Supporters of the $1 trillion infrastructure bill, which the Senate passed with bipartisan support on Tuesday, have repeatedly characterized it as an investment of record size.
White House civil servants, Republican and democratic lawmakers and social media users have all used the phrase “greatest in history” to describe the infrastructure package, which includes $550 billion in new federal spending and another $450 billion in revamping existing programs.
This is wrong. The package is certainly big: An analysis by the Brookings Institution, an unbiased think tank, concluded that the package would be a “generation investment” and “easily the largest infrastructure package in decades.” But it doesn’t quite match the size of several federal investment projects in the 20th century on a few measures.
Adie Tomer, a senior fellow at Brookings in metropolitan policy and the author of the report, told NewsMadura that the package would bring federal infrastructure spending to about 1.25 percent of gross domestic product.
In comparison, according to Mr. Tomer, infrastructure spending under the New Deal averaged 1.36 percent of GDP between 1933 and 1937. Peak spending occurred in 1933 at 2.96 percent with the launch of the Public Works Administration, which funded and managed the construction of more than 34,000 projects, such as New York City’s Lincoln Tunnel and the Hoover Dam.
Federal infrastructure spending declined in the following decades before rising again to about 2 percent of GDP in the 1970s and 1980s. At the time, the government repaired and added miles to the Interstate Highway System and provided billions of dollars in subsidies to water companies.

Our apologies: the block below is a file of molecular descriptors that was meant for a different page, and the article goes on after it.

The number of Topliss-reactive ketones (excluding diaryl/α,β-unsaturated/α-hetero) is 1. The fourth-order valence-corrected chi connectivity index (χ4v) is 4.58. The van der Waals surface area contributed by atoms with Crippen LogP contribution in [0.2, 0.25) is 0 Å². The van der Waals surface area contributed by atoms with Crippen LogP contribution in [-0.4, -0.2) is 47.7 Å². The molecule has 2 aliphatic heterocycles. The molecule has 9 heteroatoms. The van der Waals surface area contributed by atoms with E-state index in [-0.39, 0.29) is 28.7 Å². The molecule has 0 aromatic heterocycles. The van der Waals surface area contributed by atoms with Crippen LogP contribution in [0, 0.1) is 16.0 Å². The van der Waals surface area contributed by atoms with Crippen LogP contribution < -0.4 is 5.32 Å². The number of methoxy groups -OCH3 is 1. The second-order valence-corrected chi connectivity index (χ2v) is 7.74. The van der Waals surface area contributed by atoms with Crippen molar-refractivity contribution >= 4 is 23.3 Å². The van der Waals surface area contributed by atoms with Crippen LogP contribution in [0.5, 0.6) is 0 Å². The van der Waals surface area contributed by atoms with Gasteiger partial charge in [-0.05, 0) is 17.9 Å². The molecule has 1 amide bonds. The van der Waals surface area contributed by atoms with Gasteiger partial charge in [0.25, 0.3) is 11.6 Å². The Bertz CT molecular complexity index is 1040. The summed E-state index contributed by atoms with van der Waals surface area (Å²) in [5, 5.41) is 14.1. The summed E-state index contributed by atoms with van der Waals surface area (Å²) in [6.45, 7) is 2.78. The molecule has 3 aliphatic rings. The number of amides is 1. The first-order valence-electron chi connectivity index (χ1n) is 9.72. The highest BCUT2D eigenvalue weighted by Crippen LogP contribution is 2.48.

While the bipartisan package, which the House has yet to approve, won’t quite catch up with New Deal programs or highway and water projects in the 1970s and 1980s, Mr Tomer said infrastructure spending would “definitely exceed” New Deal investment if Democrats could also approve a separate $3.5 trillion economic package this year. That package will include additional infrastructure spending, including upgrading Veterans Affairs hospitals, creating additional affordable housing, improving Native American facilities, and investing in energy-efficient buildings and clean ports.
In a separate analysis, Jeff Davis, a senior fellow at the Eno Center for Transportation and the editor of Transportation Weekly, gauged the size of the infrastructure bill using estimates from the budgetary authority’s Congressional Budget Office — or the amount of money it spends. Congress authorizes agencies to issue – provided by the bill. (Mr. Tomer focused on “expenditure” or actual and projected expenditure.) According to the budgetary authority, infrastructure spending between 2022 and 2026 would total $840 billion. That’s about 3.45 of GDP in 2022 alone, or 0.64 percent of GDP over five years, Mr. Davis said.
The Federal Aid Highway Act of 1956, which created the highway system, authorized about $25 billion over 13 years. That was about 6 percent of GDP in 1957, or about 0.32 percent over the whole time span, according to Mr. Davis’ calculations.
Mr. Davis also noted that there were no reliable estimates of major federal infrastructure spending from earlier parts of American history, such as the government bonds and land grants provided as part of the Pacific Railway Act of 1862 to build the first transcontinental railroad or even land-build deals like the Louisiana Purchase.